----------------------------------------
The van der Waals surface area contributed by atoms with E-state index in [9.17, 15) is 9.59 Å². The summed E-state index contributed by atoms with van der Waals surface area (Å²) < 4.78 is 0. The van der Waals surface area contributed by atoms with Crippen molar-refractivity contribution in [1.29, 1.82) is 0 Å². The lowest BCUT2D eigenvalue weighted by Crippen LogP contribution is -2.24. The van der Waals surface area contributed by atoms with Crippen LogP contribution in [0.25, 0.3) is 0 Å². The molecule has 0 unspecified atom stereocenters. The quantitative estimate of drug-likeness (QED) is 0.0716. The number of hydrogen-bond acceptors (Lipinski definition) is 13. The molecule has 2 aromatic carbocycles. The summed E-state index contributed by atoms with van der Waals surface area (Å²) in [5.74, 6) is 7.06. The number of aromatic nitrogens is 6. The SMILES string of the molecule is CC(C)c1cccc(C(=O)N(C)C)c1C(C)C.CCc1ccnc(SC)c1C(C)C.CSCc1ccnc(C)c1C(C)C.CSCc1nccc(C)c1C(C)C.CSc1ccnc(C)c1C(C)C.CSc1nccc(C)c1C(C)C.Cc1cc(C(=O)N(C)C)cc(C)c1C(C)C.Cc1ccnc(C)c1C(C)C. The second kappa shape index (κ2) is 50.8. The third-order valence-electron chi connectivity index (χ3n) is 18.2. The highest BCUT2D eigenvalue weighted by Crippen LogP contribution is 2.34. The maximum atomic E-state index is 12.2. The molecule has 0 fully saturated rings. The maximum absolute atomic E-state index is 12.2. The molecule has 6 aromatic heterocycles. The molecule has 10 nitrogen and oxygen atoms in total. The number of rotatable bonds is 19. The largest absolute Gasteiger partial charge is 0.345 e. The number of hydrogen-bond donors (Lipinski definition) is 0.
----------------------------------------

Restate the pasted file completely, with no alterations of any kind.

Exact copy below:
The van der Waals surface area contributed by atoms with E-state index in [9.17, 15) is 9.59 Å². The summed E-state index contributed by atoms with van der Waals surface area (Å²) < 4.78 is 0. The van der Waals surface area contributed by atoms with Crippen molar-refractivity contribution in [1.29, 1.82) is 0 Å². The lowest BCUT2D eigenvalue weighted by Crippen LogP contribution is -2.24. The van der Waals surface area contributed by atoms with Crippen LogP contribution in [0.25, 0.3) is 0 Å². The molecule has 0 unspecified atom stereocenters. The quantitative estimate of drug-likeness (QED) is 0.0716. The number of hydrogen-bond acceptors (Lipinski definition) is 13. The molecule has 2 aromatic carbocycles. The summed E-state index contributed by atoms with van der Waals surface area (Å²) in [5.74, 6) is 7.06. The number of aromatic nitrogens is 6. The SMILES string of the molecule is CC(C)c1cccc(C(=O)N(C)C)c1C(C)C.CCc1ccnc(SC)c1C(C)C.CSCc1ccnc(C)c1C(C)C.CSCc1nccc(C)c1C(C)C.CSc1ccnc(C)c1C(C)C.CSc1nccc(C)c1C(C)C.Cc1cc(C(=O)N(C)C)cc(C)c1C(C)C.Cc1ccnc(C)c1C(C)C. The second kappa shape index (κ2) is 50.8. The third-order valence-electron chi connectivity index (χ3n) is 18.2. The highest BCUT2D eigenvalue weighted by Crippen LogP contribution is 2.34. The maximum atomic E-state index is 12.2. The molecule has 0 fully saturated rings. The maximum absolute atomic E-state index is 12.2. The molecule has 6 aromatic heterocycles. The molecule has 10 nitrogen and oxygen atoms in total. The number of rotatable bonds is 19. The largest absolute Gasteiger partial charge is 0.345 e. The number of hydrogen-bond donors (Lipinski definition) is 0.